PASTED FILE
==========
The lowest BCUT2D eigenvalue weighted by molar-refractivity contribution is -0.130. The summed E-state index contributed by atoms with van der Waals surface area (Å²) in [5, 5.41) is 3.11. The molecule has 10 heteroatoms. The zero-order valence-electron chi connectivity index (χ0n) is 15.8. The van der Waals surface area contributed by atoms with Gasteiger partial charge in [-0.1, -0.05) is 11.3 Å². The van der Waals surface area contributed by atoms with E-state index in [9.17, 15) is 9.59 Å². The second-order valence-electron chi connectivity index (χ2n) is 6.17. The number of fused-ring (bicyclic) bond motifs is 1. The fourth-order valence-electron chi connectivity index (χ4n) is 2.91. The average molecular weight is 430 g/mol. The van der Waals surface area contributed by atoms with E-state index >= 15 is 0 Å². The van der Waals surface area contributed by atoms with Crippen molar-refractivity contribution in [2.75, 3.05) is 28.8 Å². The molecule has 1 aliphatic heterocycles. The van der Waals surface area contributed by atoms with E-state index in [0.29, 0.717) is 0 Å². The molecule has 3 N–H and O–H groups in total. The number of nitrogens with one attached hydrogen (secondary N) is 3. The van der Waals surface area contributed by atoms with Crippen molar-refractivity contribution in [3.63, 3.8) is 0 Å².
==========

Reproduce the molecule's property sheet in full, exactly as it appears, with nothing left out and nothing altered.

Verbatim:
The lowest BCUT2D eigenvalue weighted by molar-refractivity contribution is -0.130. The summed E-state index contributed by atoms with van der Waals surface area (Å²) in [5, 5.41) is 3.11. The molecule has 10 heteroatoms. The zero-order valence-electron chi connectivity index (χ0n) is 15.8. The van der Waals surface area contributed by atoms with Gasteiger partial charge in [-0.1, -0.05) is 11.3 Å². The van der Waals surface area contributed by atoms with E-state index in [9.17, 15) is 9.59 Å². The second-order valence-electron chi connectivity index (χ2n) is 6.17. The number of fused-ring (bicyclic) bond motifs is 1. The fourth-order valence-electron chi connectivity index (χ4n) is 2.91. The average molecular weight is 430 g/mol. The van der Waals surface area contributed by atoms with E-state index >= 15 is 0 Å². The van der Waals surface area contributed by atoms with Crippen molar-refractivity contribution in [2.75, 3.05) is 28.8 Å². The molecule has 1 aliphatic heterocycles. The van der Waals surface area contributed by atoms with E-state index in [0.29, 0.717) is 0 Å². The molecule has 3 N–H and O–H groups in total. The number of nitrogens with one attached hydrogen (secondary N) is 3. The van der Waals surface area contributed by atoms with Crippen molar-refractivity contribution in [3.63, 3.8) is 0 Å².